An Okay Ending
Those who have visited my sites or seen my work probably know how I feel about the MMO Star Wars: The Old Republic. I’ve written a few big ass blog entries discussing it in various points of the game’s evolution. They called me at home for the game I wanted (at least, the initial release). The story telling elements and choices were fantastic.
They gave us eight games we could play with our friends. Each of those eight has a light and dark path. Gender and species plays a part in your experience and there are enough nuances to give you MANY hours of entertainment. I’ll provide some crazy examples below of my time playing the game before diving into the latest expansion: Knights of the Eternal Throne.
My friend and I played the beta for the game and I found myself instantly hooked. I made a Jedi Guardian and dove in. The story elements were awesome and your dialogue actually impacted the way a conversation went. Much like Mass Effect, you could be an asshole or a nice guy, sometimes unrealistically (in both cases). But there was plenty of choice.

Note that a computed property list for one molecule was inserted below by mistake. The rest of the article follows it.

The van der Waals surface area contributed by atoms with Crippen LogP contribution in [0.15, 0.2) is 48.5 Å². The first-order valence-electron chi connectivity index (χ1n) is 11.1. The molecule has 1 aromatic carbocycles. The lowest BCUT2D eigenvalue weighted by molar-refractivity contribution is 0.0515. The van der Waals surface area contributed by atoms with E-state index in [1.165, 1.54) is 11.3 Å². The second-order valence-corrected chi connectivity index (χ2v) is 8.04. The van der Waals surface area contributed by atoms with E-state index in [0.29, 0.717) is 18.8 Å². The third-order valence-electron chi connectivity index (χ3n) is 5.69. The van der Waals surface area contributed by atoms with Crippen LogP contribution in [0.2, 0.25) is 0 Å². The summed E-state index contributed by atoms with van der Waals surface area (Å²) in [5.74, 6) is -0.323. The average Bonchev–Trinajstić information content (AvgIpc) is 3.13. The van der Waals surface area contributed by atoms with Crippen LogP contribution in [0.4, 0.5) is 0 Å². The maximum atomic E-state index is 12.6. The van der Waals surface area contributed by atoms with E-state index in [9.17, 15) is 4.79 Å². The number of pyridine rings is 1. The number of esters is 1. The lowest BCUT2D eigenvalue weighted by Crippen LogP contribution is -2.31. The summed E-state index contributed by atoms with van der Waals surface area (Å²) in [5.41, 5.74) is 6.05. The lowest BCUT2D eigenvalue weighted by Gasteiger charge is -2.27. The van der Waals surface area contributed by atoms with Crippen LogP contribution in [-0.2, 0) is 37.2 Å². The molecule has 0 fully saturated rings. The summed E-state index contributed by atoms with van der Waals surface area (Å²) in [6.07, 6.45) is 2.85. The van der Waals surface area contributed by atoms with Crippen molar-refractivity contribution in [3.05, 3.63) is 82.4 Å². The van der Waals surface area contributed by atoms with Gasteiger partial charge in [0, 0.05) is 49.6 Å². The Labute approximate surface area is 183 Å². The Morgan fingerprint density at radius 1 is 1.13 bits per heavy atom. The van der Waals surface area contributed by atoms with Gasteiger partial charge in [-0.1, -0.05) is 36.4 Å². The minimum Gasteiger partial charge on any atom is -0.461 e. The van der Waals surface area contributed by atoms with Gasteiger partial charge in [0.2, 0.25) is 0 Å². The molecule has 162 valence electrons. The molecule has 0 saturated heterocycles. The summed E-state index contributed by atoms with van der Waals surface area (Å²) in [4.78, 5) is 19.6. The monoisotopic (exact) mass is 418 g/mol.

Each beginner planet starts two classes and their stories overlap enough that you could play the entire game together for a ‘complete’ experience. Only a few times are people sent off in different directions but they always culminate back to whatever the next planet is. (This is part of the game’s weakness but I’ll discuss that later).
Then we came upon the first ‘dungeon’ (flashpoint). You can play with 4 people but 2 is okay (you take along your companion). It was impressive on both Dark and Light side. There were multiple ways to handle the situation and based on your decisions, it became more or less difficult. You can make a dark side decision to murder a bunch of engineers to quick track yourself to the next objective or you can save them and extend the time of the mission.
If you’ve only got 2 people with you, then enemies point out how you’re short folks and talk more crap. If you’ve got specific classes in your group, then the enemies might address them. All around, the attention to detail is crazy. I played a Sith Inquisitor human for a while and beat chapter 1. I decided I’d rather her be a Chiss so I played again and the same story had a lot of prejudice going on—the empire hates aliens.
What was even better is they let me deal with the jerks who were not so kind violently. I mean, she’s a Sith Inquisitor after all.